Hong Kong courts keeping calm and carrying on
Tropical Storm "Nangka" passed to the south-west of Hong Kong by about 500 kms on 13 October 2020; the most distant tropical storm to trigger a No. 8 typhoon signal since at least 1960. While schools, businesses, public buildings, the courts and the like were closed for the day, it did not feel like much of a storm and, for many, it was not a "day off" given that most people are quite used to working from home by now.Some eight months after the outbreak of the pandemic, the courts officially resumed normal business on 15 September 2020, while social distancing and crowd management measures in court buildings are likely to remain in place for a long time.
At the time of writing, the level of daily reported cases of COVID-19 infections has declined to single figures, most of which are so-called "imported" cases i.e., residents returning to Hong Kong. The current situation appears to be a continuation of a "Wave-3" of infections and other jurisdictions could learn much from how Hong Kong has coped.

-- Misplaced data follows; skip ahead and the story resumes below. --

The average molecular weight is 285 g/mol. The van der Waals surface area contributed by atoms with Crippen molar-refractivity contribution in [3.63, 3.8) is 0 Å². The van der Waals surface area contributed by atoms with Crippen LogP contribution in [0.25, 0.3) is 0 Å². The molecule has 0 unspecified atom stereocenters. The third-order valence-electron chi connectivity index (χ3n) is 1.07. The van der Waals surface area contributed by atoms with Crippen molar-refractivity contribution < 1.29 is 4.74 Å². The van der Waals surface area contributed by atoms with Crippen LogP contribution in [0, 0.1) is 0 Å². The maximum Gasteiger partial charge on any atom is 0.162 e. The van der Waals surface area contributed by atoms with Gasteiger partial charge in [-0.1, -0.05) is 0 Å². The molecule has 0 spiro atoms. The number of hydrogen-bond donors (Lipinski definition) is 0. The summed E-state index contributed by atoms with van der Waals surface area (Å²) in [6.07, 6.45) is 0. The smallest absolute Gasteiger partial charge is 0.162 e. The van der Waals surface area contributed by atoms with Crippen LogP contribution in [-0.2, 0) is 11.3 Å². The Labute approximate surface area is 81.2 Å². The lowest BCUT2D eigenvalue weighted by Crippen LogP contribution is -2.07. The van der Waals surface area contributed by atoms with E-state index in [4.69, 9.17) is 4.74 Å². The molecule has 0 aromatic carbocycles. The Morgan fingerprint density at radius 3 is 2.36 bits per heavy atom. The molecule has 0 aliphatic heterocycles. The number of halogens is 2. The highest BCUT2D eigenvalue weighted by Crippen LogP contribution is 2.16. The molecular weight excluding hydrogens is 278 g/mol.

In truth, the virus never appears to have left the community. A widespread voluntary testing programme conducted for two weeks in September 2020 screened approximately a quarter of the city's 7.5 million population and uncovered approximately two cases of infection per 100,000 people tested. At the time of writing, there have been approximately 5,400 reported cases of infection and 107 related deaths. Relatively speaking, Hong Kong has coped well – while many attribute this success to a government which is experienced in dealing with coronavirus epidemics and a dedicated public health service, there is also the general resolve of the local community.
Some of the previously stringent social distancing rules have been relaxed (and are likely to be further relaxed at this rate), although the wearing of face masks in public is still mandatory; this last factor has probably done more than anything to combat the spread of the virus in Hong Kong, until an effective vaccine is approved and widespread vaccination undertaken.
To read the full article, click the link below.